At the bottom of the staircase, standing in the well of the hall, is an interesting piece of furniture known from its shape as the Heart Table. It is said to have been a gift to Admiral Lord Nelson from Lady Hamilton. Her maiden name was Emma Hart, and the shape of the table was a pun on this. The table is exceptionally heavy mounted on three massive thick legs and is thought to have been designed to stand in a ship’s cabin.

            A portrait of Richard Wagner, the famous German composer, commemorates his stay at Nanteos, where he is popularly supposed to have composed part of his opera “Parsifal”. Another distinguished vistor to Nanteos was the poet Swinburne, who was a friend of the late George Powell.

            The library at Nanteos contains many seventeenth century books, mainly of a legal or theological nature. Amongst them is a very interesting and complete account of the Coronation of King James II with illustrations showing the order of precedence in the various processions, including the names, titles and offices held by the personages taking part; even the menus and the seating plans for the banquets are there in detail.

            Several hundred volumes of historical and local interest are at present on loan to the National Library of Wales.

            The old kitchen is reputed to contain one of the finest Batterie de Cuisine in Wales. All the cooking utensils are there, each in solid, heavy copper. Over the old fashioned range hangs a large black kettle and nearby is a spit and an enormous oven. The long kitchen table and the flagstone floor both show the imprint of many generations’ use. From the windows can be seen the tall, tower-shaped game larder in the court-yard outside: its function has degenerated to that of an oil store.

            No account of Nanteos would be complete without some reference to the Nanteos Cup, the origin of which is still wrapped in mystery, Today, it is little more than a fragment of blackened olive wood, but many are the legends surrounding it.

            The belief most popularly held, at least by the older members of the community inthis district of Wales, is that this was the Cup used by Christ at the Last Supper, in other words, the Holy Grail. It is supposed to have been brought to Britain by Joseph of Arimathea, who is said to have founded the Christian community at Glastonbury. After his death, the cup was treasured as a holy relic in the monastery there. With the reign of Henry VIII came the dissolution of the monasteries. Before the dissolution of Glastonbury, several monks left the Abbey with such precious relics as they could conveniently carry, and made their way to the Cistercian Abbey at Strata Florida in Cardiganshire. In due course it became the turn of Strata Florida Monastery to be dissolved, but on news being received of the imminent approach of Thomas Cromwell’s Commissioners, some monks left the Monastery and fled fifteen miles over the mountains to Nanteos, bringing this precious Cup with them. There, they were kindly received and, so far as is known, ended their days there. Just before the death of the last of the monks, so the story goes, he entrusted the Cup to the safe keeping of the Powell ancestor “until such time as the Church would claim her own”.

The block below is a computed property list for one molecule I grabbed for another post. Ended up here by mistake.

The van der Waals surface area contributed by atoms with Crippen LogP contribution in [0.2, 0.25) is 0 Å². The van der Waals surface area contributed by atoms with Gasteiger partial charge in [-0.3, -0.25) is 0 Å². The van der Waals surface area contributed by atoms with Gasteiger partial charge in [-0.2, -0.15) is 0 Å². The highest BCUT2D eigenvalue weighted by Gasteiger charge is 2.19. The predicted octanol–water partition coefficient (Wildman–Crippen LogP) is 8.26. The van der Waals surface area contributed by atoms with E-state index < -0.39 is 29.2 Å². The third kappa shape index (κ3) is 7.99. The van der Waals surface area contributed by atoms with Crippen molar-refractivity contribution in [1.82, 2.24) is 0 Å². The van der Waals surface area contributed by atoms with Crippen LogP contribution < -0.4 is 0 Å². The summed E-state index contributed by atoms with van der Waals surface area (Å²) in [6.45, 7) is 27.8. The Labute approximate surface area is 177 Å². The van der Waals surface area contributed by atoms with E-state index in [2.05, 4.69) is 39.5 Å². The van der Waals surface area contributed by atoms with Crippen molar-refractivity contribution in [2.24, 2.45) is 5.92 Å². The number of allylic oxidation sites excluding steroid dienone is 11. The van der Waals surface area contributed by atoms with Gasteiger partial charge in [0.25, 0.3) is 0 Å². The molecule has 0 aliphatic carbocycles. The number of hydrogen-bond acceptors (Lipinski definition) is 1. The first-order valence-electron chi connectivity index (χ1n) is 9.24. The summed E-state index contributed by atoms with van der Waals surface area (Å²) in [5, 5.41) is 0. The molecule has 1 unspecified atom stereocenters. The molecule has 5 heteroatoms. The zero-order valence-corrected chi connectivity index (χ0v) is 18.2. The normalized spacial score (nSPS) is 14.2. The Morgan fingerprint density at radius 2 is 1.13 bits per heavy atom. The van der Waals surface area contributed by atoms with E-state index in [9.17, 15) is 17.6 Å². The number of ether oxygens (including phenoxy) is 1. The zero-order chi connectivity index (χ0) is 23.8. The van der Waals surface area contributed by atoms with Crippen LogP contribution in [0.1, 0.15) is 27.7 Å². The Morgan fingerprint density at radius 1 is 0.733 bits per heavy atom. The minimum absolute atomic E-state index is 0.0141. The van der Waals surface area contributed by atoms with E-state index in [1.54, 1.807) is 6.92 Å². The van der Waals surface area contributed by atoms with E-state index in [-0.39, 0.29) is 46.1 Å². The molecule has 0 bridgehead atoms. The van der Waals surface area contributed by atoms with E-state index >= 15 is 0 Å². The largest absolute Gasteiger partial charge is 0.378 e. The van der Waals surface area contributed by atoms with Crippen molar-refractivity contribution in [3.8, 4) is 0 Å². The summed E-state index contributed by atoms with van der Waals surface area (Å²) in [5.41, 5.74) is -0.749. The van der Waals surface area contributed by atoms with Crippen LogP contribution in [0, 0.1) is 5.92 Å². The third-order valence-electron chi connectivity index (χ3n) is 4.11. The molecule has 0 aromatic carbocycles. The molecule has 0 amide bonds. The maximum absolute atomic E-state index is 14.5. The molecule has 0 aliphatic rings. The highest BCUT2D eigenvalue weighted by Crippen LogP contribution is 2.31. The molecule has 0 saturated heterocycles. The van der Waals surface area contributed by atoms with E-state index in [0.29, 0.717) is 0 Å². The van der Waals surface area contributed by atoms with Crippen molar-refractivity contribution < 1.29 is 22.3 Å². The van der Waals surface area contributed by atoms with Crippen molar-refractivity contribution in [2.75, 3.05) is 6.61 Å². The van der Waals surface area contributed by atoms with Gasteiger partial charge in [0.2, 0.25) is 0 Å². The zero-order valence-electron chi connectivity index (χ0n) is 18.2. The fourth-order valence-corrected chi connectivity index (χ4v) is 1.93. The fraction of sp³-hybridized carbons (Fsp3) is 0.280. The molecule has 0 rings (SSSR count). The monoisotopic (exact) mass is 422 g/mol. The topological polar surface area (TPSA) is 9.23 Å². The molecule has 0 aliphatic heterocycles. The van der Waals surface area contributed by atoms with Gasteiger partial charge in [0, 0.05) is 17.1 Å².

Whatever is the true origin of this Cup, there is no doubt at all that many generations of Welsh people of all denominations have held it in veneration. Its healing powers are well known and there are records of not a few sufferers who have claimed that they have been cured after drinking from the Cup.

            In the old days the Cup was borrowed and returned after a reasonable time, a sovereign or a gold watch being left as security. There are several such ‘receipts’ some dating back to 1857, still to be seen at Nanteos. These generally read “Cup lent this date to Evan Jones of Ty Gwyn for his wife, suffering from arthritis. One gold watch left” and then below “Cup returned this date; case cured.”



The Powell's of Nanteos  (1705-1967)

Col John Jones of Nanteos who was known to have raised the Cardigan Militia in support of King Charles I during the Civil War. He had three daughters - Mary, Anne and Elinor. His daughter Anne succeeded at Nanteos on her father's death in 1666.

Anne married Cornelius Le Brun who was born in Cologne Germany. He came over to Wales to work on the lead and silver mines as a mining engineer, and made his wealth. In 1674 he became the High Sheriff of the County. He died in 1705 and Nanteos was left to his only child Averina.

Averina Le Brun (1675 - 1728) married William Powell (1658 - 1738) of Llechwedd Dyrus, which was situated across the Paith Valley from Nanteos. William was the son and heir of Sir Thomas Powell K. C. who was Knighted by King James II in 1688 and was one of the Judges on Kings Bench.

William Powell and Averina lived at Nanteos after the death of Cornelious Le Brun in 1705. They had five children - Thomas, William, John, Anne and Elizabeth. William died in 1738, and the estate was passed down to the eldest son Thomas.